3.          The oft-cited example of the perversities of the food charity approach is the claim that a proportion of food retailer employees are having to rely on food banks to which that retailer itself is donating lots of food. Many food businesses are funding a charitable sector which is becoming normalised as a second-class distribution system for people who don’t qualify to be full members of our society. There is lots of important work being done around the edges of food aid provision, but they are nonetheless exclusionary spaces, using food from a secondary market. Separately, it was argued that the food redistribution model is also not a long-term solution to the waste built into the model.”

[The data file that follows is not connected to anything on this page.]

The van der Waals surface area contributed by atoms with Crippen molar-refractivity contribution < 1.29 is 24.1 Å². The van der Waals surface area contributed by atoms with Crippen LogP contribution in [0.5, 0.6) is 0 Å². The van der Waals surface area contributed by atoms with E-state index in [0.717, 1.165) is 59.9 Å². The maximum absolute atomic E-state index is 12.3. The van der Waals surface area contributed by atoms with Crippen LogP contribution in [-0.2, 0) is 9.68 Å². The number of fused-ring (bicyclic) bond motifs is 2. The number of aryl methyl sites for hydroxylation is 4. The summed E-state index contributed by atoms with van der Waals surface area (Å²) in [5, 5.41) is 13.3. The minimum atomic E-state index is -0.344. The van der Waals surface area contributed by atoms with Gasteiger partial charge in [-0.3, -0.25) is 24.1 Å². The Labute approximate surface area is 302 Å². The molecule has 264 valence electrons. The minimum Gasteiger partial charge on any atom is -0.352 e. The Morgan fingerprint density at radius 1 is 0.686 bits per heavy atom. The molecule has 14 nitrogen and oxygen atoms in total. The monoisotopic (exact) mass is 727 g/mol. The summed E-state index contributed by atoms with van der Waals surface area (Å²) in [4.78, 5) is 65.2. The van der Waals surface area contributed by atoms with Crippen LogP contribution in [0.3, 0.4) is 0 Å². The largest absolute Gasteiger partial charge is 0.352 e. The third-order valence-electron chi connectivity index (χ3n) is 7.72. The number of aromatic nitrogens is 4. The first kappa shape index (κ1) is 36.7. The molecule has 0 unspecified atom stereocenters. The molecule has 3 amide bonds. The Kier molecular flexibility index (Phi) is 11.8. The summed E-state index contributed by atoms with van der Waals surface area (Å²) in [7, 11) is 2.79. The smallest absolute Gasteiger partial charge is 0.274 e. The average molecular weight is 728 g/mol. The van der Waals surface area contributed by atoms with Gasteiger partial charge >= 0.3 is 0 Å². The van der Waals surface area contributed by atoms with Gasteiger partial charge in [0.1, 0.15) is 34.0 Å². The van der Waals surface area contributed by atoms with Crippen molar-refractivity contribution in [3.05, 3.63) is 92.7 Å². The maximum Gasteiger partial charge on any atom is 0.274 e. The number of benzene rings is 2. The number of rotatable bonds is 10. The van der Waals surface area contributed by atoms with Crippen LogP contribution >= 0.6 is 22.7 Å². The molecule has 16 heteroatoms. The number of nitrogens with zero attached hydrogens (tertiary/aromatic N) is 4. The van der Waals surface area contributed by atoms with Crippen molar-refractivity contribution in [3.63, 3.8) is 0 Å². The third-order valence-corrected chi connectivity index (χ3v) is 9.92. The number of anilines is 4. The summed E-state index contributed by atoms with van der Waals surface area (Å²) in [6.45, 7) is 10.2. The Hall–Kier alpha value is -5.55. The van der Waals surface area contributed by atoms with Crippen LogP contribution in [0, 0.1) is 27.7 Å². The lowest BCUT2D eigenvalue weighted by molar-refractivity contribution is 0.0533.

Q6. What impact do food production processes (including product formulation, portion size, packaging and labelling) have on consumers dietary choices and does this differ across income groups?

  1. Food production processes – and advertising by food producers - have a significant impact on the dietary choices of people in the UK. We do not have information available about how this differs across income group, but others will be able to provide this.

Q7. What impact do food outlets (including supermarkets, delivery services, or fast food outlets) have on the average UK diet? How important are factors such as advertising, packaging, or product placement in influencing consumer choice, particularly for those in lower income groups?